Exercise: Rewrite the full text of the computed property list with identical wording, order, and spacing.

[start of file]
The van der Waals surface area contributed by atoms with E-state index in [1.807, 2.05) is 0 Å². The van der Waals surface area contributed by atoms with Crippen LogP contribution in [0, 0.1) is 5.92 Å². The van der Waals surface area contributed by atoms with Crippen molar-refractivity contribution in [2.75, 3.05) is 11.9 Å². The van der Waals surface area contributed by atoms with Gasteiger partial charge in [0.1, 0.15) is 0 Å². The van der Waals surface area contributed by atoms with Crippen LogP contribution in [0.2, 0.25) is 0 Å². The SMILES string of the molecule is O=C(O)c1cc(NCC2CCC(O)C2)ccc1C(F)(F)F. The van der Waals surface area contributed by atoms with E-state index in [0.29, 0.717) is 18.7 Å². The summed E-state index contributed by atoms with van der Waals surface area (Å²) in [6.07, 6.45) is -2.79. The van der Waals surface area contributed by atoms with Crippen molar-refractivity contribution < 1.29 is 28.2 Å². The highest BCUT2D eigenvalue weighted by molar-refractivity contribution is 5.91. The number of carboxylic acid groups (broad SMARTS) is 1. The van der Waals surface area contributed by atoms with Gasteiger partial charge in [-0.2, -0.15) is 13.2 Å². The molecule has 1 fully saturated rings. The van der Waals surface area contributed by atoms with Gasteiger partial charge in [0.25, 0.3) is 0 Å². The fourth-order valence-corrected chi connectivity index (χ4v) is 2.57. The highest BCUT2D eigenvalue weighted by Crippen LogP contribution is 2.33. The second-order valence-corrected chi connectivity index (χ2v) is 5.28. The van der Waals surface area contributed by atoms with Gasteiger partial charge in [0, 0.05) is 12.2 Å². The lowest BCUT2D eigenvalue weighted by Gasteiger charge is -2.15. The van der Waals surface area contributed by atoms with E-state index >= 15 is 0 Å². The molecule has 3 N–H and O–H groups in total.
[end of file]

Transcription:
The van der Waals surface area contributed by atoms with E-state index in [1.807, 2.05) is 0 Å². The van der Waals surface area contributed by atoms with Crippen LogP contribution in [0, 0.1) is 5.92 Å². The van der Waals surface area contributed by atoms with Crippen molar-refractivity contribution in [2.75, 3.05) is 11.9 Å². The van der Waals surface area contributed by atoms with Gasteiger partial charge in [0.1, 0.15) is 0 Å². The van der Waals surface area contributed by atoms with Crippen LogP contribution in [0.2, 0.25) is 0 Å². The SMILES string of the molecule is O=C(O)c1cc(NCC2CCC(O)C2)ccc1C(F)(F)F. The van der Waals surface area contributed by atoms with E-state index in [0.29, 0.717) is 18.7 Å². The summed E-state index contributed by atoms with van der Waals surface area (Å²) in [6.07, 6.45) is -2.79. The van der Waals surface area contributed by atoms with Crippen molar-refractivity contribution < 1.29 is 28.2 Å². The highest BCUT2D eigenvalue weighted by molar-refractivity contribution is 5.91. The number of carboxylic acid groups (broad SMARTS) is 1. The van der Waals surface area contributed by atoms with Gasteiger partial charge in [-0.2, -0.15) is 13.2 Å². The molecule has 1 fully saturated rings. The van der Waals surface area contributed by atoms with Gasteiger partial charge in [0.25, 0.3) is 0 Å². The fourth-order valence-corrected chi connectivity index (χ4v) is 2.57. The highest BCUT2D eigenvalue weighted by Crippen LogP contribution is 2.33. The second-order valence-corrected chi connectivity index (χ2v) is 5.28. The van der Waals surface area contributed by atoms with Gasteiger partial charge in [0, 0.05) is 12.2 Å². The lowest BCUT2D eigenvalue weighted by Gasteiger charge is -2.15. The van der Waals surface area contributed by atoms with E-state index >= 15 is 0 Å². The molecule has 3 N–H and O–H groups in total.